Young foreign burn victims treated in Houston - FOX 26 News | MyFoxHouston

Young foreign burn victims treated in Houston

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They were left burned and disfigured in a place where caring for their wounds is considered, not a need but a luxury. That isn't stopping some Houston doctors from coming to their rescue. This is the story of eight little survivors who have come to Houston for healing.

"She's a survivor of a bomb blast in Afghanistan. She survived. Her whole village got killed," explains Hashmat Effendi the founder of The House of Charity in Southwest Houston. Effendi is talking about 5-year-old Shakira who was found burned by a trash bin in her village in Afghanistan, after everyone else there was killed in a barrage of bombings. It might be her scars you notice first but it doesn't take long for the "super cute" in Shakira to come shining through. "What is your favorite color?" she asks me. She tells me her favorite is red and she likes pink and purple too. Shakira is the talker of the group. All eight children are still working on their English as area doctors work to help heal their wounds.

"Zeeshan, he lost one of his arms," Effendi points out. Hashmat Effendi started The House of Charity more than fifteen years ago. She brings kids in need of healthcare from all over the world to Houston where gracious, good-hearted doctors donate their services. The kids aren't coming for cosmetic corrections. The children who are burned, for instance, get skin grafts to close wounds, exposed sores that would otherwise remain open and then blister and break open again. The kids would go through life with their skin infection prone and repeating that cycle.

"It's very emotional. I mean, people think that I sleep peacefully at night. If I sleep, I'm always thinking," Effendi explains. The big-hearted founder of this non-profit group is from Pakistan. She tarted the organization because she saw the need firsthand. Effendi knows how desperate the parents must be to turn their kids over to perfect strangers who are taking their little ones a world away, all the way to America for medical treatment. "The situation is so bad, the poverty is so severe these parents have no other option," explains Effendi.

Between the medical care the kids are getting a chance to enjoy Houston. The girls even got their ears pierced. "I love my earrings," smiles Shakira. 8-year-old Kinza can't stop showing off her flower earrings. "I love flowers," Kinza smiles. Back home in Pakistan she was kept in isolation because she was burned and disfigured by an open fire where her aunt was cooking. "As soon as she got burned her mother took her out of school," explains Effendi. The kids are very aware they look different. Even the outgoing little Shakira doesn't always want to go out. "She said because other children are scared when they look at me," Effendi says with sadness.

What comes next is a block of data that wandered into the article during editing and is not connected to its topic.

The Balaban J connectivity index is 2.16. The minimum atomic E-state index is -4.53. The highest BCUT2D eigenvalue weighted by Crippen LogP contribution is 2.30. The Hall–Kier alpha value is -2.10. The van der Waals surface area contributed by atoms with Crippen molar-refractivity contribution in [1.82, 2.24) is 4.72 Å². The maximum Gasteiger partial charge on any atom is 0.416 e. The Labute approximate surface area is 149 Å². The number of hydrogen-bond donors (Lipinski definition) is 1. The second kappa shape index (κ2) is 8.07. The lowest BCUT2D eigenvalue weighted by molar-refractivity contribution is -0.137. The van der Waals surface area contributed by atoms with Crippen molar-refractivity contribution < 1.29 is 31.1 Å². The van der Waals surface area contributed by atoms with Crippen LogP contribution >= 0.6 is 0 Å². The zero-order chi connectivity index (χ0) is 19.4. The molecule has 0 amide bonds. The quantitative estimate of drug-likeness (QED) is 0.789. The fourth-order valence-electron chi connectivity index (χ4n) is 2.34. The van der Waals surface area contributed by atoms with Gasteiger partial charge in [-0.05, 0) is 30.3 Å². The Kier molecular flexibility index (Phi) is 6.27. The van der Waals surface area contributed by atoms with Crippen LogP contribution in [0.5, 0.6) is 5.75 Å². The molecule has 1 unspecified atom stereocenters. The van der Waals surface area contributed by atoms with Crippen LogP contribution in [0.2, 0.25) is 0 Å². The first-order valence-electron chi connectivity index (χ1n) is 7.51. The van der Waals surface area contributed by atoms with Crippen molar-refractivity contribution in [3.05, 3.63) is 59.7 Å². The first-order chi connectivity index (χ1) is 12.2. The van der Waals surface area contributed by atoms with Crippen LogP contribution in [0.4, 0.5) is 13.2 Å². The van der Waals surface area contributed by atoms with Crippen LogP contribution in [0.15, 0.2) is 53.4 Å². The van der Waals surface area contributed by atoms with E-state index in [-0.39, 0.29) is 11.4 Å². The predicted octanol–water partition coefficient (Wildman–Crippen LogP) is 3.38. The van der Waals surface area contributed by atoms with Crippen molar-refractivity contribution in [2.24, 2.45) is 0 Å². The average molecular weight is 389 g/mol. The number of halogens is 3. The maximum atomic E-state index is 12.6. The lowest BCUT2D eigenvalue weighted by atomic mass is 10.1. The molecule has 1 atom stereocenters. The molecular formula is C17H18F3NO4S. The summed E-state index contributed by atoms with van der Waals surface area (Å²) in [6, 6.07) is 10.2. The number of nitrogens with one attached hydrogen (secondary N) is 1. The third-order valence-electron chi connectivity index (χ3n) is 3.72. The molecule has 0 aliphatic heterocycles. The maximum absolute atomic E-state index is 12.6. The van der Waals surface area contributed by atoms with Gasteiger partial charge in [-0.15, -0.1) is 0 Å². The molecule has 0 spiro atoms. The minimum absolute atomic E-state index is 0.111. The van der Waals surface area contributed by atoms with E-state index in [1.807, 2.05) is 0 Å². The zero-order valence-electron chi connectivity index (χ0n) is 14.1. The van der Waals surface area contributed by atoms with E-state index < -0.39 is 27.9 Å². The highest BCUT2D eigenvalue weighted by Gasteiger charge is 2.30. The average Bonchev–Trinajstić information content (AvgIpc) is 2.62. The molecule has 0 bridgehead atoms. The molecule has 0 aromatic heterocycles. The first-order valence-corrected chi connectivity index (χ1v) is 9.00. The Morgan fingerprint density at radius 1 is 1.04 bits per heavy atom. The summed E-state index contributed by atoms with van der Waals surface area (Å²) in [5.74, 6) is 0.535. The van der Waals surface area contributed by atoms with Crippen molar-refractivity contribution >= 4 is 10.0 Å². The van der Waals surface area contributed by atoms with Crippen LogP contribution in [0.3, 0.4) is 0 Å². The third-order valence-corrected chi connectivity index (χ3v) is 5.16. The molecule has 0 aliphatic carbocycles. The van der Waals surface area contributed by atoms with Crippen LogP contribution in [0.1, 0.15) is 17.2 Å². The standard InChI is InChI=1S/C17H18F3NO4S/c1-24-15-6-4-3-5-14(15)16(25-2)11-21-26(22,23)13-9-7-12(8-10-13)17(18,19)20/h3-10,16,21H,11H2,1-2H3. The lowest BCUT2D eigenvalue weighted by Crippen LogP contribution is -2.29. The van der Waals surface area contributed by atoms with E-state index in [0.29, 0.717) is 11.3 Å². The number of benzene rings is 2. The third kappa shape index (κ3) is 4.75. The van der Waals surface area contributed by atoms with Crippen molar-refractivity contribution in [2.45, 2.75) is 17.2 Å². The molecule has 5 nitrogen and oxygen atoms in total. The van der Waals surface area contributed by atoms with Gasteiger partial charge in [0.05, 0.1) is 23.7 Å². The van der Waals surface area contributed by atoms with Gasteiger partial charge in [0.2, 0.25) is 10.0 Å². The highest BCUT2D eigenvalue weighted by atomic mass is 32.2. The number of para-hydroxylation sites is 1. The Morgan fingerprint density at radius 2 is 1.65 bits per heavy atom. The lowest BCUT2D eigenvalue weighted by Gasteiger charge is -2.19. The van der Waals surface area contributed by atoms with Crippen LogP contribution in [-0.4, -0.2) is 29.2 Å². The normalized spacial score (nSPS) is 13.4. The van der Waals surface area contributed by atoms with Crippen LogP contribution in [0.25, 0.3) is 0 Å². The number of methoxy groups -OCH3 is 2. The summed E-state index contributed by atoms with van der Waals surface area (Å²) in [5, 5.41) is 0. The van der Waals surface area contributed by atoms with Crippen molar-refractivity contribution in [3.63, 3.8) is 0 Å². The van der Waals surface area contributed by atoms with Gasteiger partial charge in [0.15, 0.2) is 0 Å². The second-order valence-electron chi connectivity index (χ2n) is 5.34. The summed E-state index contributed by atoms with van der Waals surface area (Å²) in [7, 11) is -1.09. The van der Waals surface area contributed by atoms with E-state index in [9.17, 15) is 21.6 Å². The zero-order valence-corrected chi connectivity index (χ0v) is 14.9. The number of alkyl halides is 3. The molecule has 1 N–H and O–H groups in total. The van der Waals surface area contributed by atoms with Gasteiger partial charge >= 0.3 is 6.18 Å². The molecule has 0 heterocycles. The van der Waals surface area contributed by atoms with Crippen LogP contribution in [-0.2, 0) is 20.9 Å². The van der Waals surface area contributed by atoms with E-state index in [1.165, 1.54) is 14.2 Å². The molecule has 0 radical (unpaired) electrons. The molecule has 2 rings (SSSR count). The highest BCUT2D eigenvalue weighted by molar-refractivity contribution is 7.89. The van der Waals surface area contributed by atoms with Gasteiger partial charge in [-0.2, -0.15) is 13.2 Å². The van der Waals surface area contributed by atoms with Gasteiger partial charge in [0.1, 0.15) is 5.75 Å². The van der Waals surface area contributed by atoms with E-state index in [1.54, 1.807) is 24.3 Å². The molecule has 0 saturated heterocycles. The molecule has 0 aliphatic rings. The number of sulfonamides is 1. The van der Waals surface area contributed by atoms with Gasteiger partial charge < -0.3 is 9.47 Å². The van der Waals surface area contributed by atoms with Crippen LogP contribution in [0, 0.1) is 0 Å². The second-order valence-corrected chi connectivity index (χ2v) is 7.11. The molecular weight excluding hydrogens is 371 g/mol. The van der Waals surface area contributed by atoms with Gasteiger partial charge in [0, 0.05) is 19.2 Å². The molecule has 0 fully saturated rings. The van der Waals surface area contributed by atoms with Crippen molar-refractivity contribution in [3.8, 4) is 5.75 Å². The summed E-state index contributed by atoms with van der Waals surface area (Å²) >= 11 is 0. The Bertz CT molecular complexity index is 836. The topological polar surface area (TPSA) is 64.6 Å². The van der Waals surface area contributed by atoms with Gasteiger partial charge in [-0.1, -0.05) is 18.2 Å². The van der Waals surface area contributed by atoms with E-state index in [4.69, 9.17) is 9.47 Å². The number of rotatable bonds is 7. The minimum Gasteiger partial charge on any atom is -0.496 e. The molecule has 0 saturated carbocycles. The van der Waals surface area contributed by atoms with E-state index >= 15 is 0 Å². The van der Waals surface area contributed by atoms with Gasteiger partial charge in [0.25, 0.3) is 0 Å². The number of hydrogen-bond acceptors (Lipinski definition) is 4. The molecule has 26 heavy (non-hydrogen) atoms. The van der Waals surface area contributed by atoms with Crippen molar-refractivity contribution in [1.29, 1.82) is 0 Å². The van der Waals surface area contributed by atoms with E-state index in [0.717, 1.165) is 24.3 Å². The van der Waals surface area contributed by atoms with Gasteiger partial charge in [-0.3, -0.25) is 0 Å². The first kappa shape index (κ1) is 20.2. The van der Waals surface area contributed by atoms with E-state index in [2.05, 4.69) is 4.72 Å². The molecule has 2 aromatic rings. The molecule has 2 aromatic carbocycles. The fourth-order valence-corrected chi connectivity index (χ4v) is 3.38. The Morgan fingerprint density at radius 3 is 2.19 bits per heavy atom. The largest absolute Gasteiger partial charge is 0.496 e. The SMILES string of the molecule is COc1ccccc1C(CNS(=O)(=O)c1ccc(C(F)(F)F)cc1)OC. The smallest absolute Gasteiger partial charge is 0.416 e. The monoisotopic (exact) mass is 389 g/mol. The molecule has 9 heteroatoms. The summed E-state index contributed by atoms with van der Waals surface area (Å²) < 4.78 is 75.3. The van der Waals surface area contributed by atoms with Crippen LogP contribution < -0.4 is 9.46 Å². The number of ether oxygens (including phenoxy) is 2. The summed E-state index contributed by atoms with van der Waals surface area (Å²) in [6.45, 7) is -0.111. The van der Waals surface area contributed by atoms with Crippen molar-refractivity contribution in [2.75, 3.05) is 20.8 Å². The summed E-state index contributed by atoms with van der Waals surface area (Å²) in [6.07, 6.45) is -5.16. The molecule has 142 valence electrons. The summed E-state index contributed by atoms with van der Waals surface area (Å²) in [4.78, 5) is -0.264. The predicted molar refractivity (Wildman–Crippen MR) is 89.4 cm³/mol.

The kids have had several surgeries in the past few months since they've been here in Houston. The girl's favorite part of their new look? "My hair," smiles 13-year-old Kinza Nowaz. "My hair is coming and my face is looking different," explains 14-year-old Rizwana who was burned as an infant after a candle caught her bed on fire. The family had been using the flame for light because their home didn't have electricity.

After a short visit to America the children will take home a souvenir that will last a lifetime thanks to this little house of charity here on Houston's Southwest side. "This is my life. If I would stop doing this I don't think I can live," says Effendi

Effendi will bring five more kids here to Houston to receive care in June. There are 800 other children on her waiting list. Visit The House Of Charity at The group is always accepting volunteers.

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